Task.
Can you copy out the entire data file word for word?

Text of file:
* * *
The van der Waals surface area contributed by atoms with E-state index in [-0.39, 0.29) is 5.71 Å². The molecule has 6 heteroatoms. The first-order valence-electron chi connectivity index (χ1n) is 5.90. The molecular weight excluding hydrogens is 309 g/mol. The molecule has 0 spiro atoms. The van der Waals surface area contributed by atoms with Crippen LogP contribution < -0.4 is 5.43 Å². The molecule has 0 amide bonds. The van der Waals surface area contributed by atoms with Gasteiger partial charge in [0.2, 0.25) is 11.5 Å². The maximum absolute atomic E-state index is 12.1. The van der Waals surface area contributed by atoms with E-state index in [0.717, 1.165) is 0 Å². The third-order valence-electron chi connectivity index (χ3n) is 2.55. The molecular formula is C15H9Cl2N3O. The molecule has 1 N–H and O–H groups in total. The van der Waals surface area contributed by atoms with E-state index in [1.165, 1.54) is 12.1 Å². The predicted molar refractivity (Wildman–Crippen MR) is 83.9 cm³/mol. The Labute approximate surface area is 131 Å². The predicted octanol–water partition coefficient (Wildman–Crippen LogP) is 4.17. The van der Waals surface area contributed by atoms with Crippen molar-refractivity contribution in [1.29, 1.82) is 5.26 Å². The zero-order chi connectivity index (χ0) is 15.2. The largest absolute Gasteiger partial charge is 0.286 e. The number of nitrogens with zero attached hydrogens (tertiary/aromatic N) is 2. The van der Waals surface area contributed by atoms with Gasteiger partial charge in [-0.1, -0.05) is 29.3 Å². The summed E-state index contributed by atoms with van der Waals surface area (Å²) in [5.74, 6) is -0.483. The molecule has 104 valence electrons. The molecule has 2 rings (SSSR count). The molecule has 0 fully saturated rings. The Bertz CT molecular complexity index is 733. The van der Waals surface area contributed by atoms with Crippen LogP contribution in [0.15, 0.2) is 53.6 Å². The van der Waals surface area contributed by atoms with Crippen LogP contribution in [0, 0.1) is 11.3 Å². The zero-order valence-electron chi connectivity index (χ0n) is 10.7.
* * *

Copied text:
The van der Waals surface area contributed by atoms with E-state index in [-0.39, 0.29) is 5.71 Å². The molecule has 6 heteroatoms. The first-order valence-electron chi connectivity index (χ1n) is 5.90. The molecular weight excluding hydrogens is 309 g/mol. The molecule has 0 spiro atoms. The van der Waals surface area contributed by atoms with Crippen LogP contribution < -0.4 is 5.43 Å². The molecule has 0 amide bonds. The van der Waals surface area contributed by atoms with Gasteiger partial charge in [0.2, 0.25) is 11.5 Å². The maximum absolute atomic E-state index is 12.1. The van der Waals surface area contributed by atoms with E-state index in [0.717, 1.165) is 0 Å². The third-order valence-electron chi connectivity index (χ3n) is 2.55. The molecular formula is C15H9Cl2N3O. The molecule has 1 N–H and O–H groups in total. The van der Waals surface area contributed by atoms with E-state index in [1.165, 1.54) is 12.1 Å². The predicted molar refractivity (Wildman–Crippen MR) is 83.9 cm³/mol. The Labute approximate surface area is 131 Å². The predicted octanol–water partition coefficient (Wildman–Crippen LogP) is 4.17. The van der Waals surface area contributed by atoms with Crippen molar-refractivity contribution in [1.29, 1.82) is 5.26 Å². The zero-order chi connectivity index (χ0) is 15.2. The largest absolute Gasteiger partial charge is 0.286 e. The number of nitrogens with zero attached hydrogens (tertiary/aromatic N) is 2. The van der Waals surface area contributed by atoms with Gasteiger partial charge in [-0.1, -0.05) is 29.3 Å². The summed E-state index contributed by atoms with van der Waals surface area (Å²) in [5.74, 6) is -0.483. The molecule has 104 valence electrons. The molecule has 2 rings (SSSR count). The molecule has 0 fully saturated rings. The Bertz CT molecular complexity index is 733. The van der Waals surface area contributed by atoms with Crippen LogP contribution in [0.15, 0.2) is 53.6 Å². The van der Waals surface area contributed by atoms with Crippen LogP contribution in [0, 0.1) is 11.3 Å². The zero-order valence-electron chi connectivity index (χ0n) is 10.7.